November 3, 2008
| Geoffrey C. Orsak|
Hard to believe, but there I was, a “let’s make a difference” engineer, sitting with the big oil club in a paneled room in downtown Washington, DC. That old Talking Heads lyric kept buzzing between my ears: Well, how did I get here?
Earlier this year, I eagerly accepted the invitation of U.S. Energy Secretary Samuel Bodman to join the National Petroleum Council (NPC), created by President Truman to advise the government on oil and gas matters. I didn’t hesitate because it is clear that real solutions to our energy problems require the participation and engagement of everyone involved in the production and consumption of energy.
We convened at the secretary’s request this fall to examine the world a year after the NPC released its study, “Facing the Hard Truths about Energy.” The fact is, they are harder than ever now:
- Oil and gas will be part of our energy portfolio for decades, but we cannot rely on them indefinitely and must begin investing in nuclear, clean coal, wind, geothermal, biomass … now.
- The political goal of “energy independence” is not scientifically realistic — we need to be thinking about increasing our “energy security” by moderating demand and diversifying domestic energy supplies.
- The energy workforce that will take on these challenges is facing a crisis like few others — more than half of all energy workers, including engineers and scientists, are eligible to retire in the next decade.
When energy companies are involved in providing energy solutions, suspicion comes with the territory: All of us who pay $4/gal for gas are looking for someone to blame and it’s uncomfortable to think of ourselves as codependent with Big Oil.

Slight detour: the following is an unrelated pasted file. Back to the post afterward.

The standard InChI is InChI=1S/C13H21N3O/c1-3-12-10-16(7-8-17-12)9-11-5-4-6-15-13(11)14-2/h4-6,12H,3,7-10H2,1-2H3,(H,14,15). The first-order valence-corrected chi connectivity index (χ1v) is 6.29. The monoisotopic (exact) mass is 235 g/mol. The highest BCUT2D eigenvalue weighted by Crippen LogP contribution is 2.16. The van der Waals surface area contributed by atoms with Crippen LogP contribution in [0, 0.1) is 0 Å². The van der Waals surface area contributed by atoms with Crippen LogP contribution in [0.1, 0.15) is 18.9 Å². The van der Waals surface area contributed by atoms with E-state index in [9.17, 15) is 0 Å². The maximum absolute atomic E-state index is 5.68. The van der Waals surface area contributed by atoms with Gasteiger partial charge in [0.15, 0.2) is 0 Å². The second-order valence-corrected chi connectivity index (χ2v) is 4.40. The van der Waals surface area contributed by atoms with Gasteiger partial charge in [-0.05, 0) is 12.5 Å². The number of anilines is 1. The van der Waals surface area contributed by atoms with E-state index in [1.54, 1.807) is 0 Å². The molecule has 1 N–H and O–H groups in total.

But we are all part of this problem. Our insatiable demand for energy has been outgrowing supply for years and we just haven’t wanted to deal with it. Many experts say the world economy will need to increase the energy supply by 50 percent over the next two decades.
Bodman used numbers too scary to ignore: “To meet that demand will require major changes and trillions of dollars in annual investment over decades — $22 trillion in all according to the International Energy Agency — around the world, at all stages of the energy cycle.”
This is a staggering prediction. So, what do we do now, throw up our hands? No, as an engineering community, I hope we roll up our sleeves and get after it.
The energy secretary threw down a gantlet, outside the boundaries of politics and the debate over peak oil: The most abundant source of new energy readily available to us, Bodman said, “is that which we waste everyday through inefficiency.”
Of course we must develop alternative sources of energy, but we should make it a hallmark of our industry to be the most energy-efficient community in the industrial food chain. We are starting to see the leading edge of this movement — just watch for Big Blue’s green advertising push in promoting their energy-efficient data centers.
We need to drive this energy-efficient design priority deeper into every corner of technology, from manufacturing through applications and on to recycling. Providing “phase one” of the solution should not be minimized while we go after long-term energy answers we can afford and that the planet can endure.
How did we get here? It almost doesn’t matter. We know who needs to lead the way out.